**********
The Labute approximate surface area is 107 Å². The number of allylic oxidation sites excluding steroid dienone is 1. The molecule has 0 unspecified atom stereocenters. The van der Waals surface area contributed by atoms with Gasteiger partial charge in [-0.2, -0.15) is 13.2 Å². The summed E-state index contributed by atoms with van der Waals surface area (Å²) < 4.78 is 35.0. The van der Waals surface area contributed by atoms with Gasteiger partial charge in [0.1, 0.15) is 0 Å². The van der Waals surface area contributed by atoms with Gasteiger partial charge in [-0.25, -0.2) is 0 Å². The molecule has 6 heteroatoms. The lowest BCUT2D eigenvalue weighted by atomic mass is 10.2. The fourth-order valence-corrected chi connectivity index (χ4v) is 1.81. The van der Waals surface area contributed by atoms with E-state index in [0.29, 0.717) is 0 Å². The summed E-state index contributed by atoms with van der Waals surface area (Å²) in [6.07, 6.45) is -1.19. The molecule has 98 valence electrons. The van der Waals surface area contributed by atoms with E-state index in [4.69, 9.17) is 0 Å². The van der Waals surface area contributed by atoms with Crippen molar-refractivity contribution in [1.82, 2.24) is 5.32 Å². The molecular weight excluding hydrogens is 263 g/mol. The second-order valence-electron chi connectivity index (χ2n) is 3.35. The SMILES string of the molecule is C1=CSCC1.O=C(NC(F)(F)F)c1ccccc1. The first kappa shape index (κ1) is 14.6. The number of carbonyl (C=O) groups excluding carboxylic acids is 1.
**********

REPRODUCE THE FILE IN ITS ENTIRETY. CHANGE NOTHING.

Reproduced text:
The Labute approximate surface area is 107 Å². The number of allylic oxidation sites excluding steroid dienone is 1. The molecule has 0 unspecified atom stereocenters. The van der Waals surface area contributed by atoms with Gasteiger partial charge in [-0.2, -0.15) is 13.2 Å². The summed E-state index contributed by atoms with van der Waals surface area (Å²) < 4.78 is 35.0. The van der Waals surface area contributed by atoms with Gasteiger partial charge in [0.1, 0.15) is 0 Å². The van der Waals surface area contributed by atoms with Gasteiger partial charge in [-0.25, -0.2) is 0 Å². The molecule has 6 heteroatoms. The lowest BCUT2D eigenvalue weighted by atomic mass is 10.2. The fourth-order valence-corrected chi connectivity index (χ4v) is 1.81. The van der Waals surface area contributed by atoms with E-state index in [0.29, 0.717) is 0 Å². The summed E-state index contributed by atoms with van der Waals surface area (Å²) in [6.07, 6.45) is -1.19. The molecule has 98 valence electrons. The van der Waals surface area contributed by atoms with E-state index in [4.69, 9.17) is 0 Å². The van der Waals surface area contributed by atoms with Crippen molar-refractivity contribution in [1.82, 2.24) is 5.32 Å². The molecular weight excluding hydrogens is 263 g/mol. The second-order valence-electron chi connectivity index (χ2n) is 3.35. The SMILES string of the molecule is C1=CSCC1.O=C(NC(F)(F)F)c1ccccc1. The first kappa shape index (κ1) is 14.6. The number of carbonyl (C=O) groups excluding carboxylic acids is 1.